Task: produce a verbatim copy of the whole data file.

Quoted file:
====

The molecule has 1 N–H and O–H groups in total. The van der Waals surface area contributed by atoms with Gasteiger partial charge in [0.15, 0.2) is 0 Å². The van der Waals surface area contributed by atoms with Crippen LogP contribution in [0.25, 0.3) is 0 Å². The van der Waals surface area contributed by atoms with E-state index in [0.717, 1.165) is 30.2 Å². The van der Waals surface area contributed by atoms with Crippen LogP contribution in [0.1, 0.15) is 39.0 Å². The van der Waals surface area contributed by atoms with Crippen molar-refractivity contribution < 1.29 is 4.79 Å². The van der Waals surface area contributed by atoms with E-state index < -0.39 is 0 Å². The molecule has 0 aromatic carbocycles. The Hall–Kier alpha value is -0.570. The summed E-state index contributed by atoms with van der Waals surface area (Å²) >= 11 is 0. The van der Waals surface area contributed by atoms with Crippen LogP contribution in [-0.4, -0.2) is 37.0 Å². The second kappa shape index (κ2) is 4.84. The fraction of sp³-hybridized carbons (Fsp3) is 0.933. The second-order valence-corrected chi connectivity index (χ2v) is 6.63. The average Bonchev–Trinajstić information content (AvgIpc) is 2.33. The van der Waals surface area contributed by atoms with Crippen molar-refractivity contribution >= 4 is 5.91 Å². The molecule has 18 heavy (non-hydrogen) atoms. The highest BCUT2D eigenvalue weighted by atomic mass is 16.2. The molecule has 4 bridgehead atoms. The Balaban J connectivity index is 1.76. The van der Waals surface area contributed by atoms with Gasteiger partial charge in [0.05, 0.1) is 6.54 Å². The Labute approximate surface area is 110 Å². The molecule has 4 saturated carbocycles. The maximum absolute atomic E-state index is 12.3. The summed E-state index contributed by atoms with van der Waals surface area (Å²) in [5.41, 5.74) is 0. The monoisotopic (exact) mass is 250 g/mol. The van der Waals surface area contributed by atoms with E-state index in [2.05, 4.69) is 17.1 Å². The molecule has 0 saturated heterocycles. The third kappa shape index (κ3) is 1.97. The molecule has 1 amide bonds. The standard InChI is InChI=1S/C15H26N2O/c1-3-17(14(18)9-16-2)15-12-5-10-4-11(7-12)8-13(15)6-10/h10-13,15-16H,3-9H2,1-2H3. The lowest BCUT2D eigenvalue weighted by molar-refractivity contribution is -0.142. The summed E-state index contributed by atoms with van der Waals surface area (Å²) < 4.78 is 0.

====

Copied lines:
The molecule has 1 N–H and O–H groups in total. The van der Waals surface area contributed by atoms with Gasteiger partial charge in [0.15, 0.2) is 0 Å². The van der Waals surface area contributed by atoms with Crippen LogP contribution in [0.25, 0.3) is 0 Å². The van der Waals surface area contributed by atoms with E-state index in [0.717, 1.165) is 30.2 Å². The van der Waals surface area contributed by atoms with Crippen LogP contribution in [0.1, 0.15) is 39.0 Å². The van der Waals surface area contributed by atoms with Crippen molar-refractivity contribution < 1.29 is 4.79 Å². The van der Waals surface area contributed by atoms with E-state index < -0.39 is 0 Å². The molecule has 0 aromatic carbocycles. The Hall–Kier alpha value is -0.570. The summed E-state index contributed by atoms with van der Waals surface area (Å²) >= 11 is 0. The van der Waals surface area contributed by atoms with Crippen LogP contribution in [-0.4, -0.2) is 37.0 Å². The second kappa shape index (κ2) is 4.84. The fraction of sp³-hybridized carbons (Fsp3) is 0.933. The second-order valence-corrected chi connectivity index (χ2v) is 6.63. The average Bonchev–Trinajstić information content (AvgIpc) is 2.33. The van der Waals surface area contributed by atoms with Crippen molar-refractivity contribution >= 4 is 5.91 Å². The molecule has 18 heavy (non-hydrogen) atoms. The highest BCUT2D eigenvalue weighted by atomic mass is 16.2. The molecule has 4 bridgehead atoms. The Balaban J connectivity index is 1.76. The van der Waals surface area contributed by atoms with Gasteiger partial charge in [0.05, 0.1) is 6.54 Å². The Labute approximate surface area is 110 Å². The molecule has 4 saturated carbocycles. The maximum absolute atomic E-state index is 12.3. The summed E-state index contributed by atoms with van der Waals surface area (Å²) in [5.41, 5.74) is 0. The monoisotopic (exact) mass is 250 g/mol. The van der Waals surface area contributed by atoms with E-state index in [2.05, 4.69) is 17.1 Å². The molecule has 0 saturated heterocycles. The third kappa shape index (κ3) is 1.97. The molecule has 1 amide bonds. The standard InChI is InChI=1S/C15H26N2O/c1-3-17(14(18)9-16-2)15-12-5-10-4-11(7-12)8-13(15)6-10/h10-13,15-16H,3-9H2,1-2H3. The lowest BCUT2D eigenvalue weighted by molar-refractivity contribution is -0.142. The summed E-state index contributed by atoms with van der Waals surface area (Å²) < 4.78 is 0.